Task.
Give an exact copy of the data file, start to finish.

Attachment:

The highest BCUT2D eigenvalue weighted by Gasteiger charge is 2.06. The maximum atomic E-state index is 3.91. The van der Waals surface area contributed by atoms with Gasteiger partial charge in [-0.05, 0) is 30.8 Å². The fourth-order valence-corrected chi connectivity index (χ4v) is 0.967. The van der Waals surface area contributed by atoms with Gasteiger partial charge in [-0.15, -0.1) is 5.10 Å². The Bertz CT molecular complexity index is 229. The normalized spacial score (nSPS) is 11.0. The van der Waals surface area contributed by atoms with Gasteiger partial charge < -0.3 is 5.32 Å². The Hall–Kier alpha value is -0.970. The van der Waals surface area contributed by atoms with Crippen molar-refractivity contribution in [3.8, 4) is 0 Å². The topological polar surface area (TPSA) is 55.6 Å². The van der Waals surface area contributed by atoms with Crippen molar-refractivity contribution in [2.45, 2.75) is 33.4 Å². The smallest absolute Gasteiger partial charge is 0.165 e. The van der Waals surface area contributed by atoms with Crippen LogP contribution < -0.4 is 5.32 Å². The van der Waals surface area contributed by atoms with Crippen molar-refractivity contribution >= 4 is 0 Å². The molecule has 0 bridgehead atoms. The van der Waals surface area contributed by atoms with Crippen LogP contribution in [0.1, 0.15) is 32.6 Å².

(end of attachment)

The highest BCUT2D eigenvalue weighted by Gasteiger charge is 2.06. The maximum atomic E-state index is 3.91. The van der Waals surface area contributed by atoms with Gasteiger partial charge in [-0.05, 0) is 30.8 Å². The fourth-order valence-corrected chi connectivity index (χ4v) is 0.967. The van der Waals surface area contributed by atoms with Gasteiger partial charge in [-0.15, -0.1) is 5.10 Å². The Bertz CT molecular complexity index is 229. The normalized spacial score (nSPS) is 11.0. The van der Waals surface area contributed by atoms with Gasteiger partial charge < -0.3 is 5.32 Å². The Hall–Kier alpha value is -0.970. The van der Waals surface area contributed by atoms with Crippen molar-refractivity contribution in [3.8, 4) is 0 Å². The topological polar surface area (TPSA) is 55.6 Å². The van der Waals surface area contributed by atoms with Crippen molar-refractivity contribution in [2.45, 2.75) is 33.4 Å². The smallest absolute Gasteiger partial charge is 0.165 e. The van der Waals surface area contributed by atoms with Crippen LogP contribution < -0.4 is 5.32 Å². The van der Waals surface area contributed by atoms with Crippen molar-refractivity contribution >= 4 is 0 Å². The molecule has 0 bridgehead atoms. The van der Waals surface area contributed by atoms with Crippen LogP contribution in [0.1, 0.15) is 32.6 Å².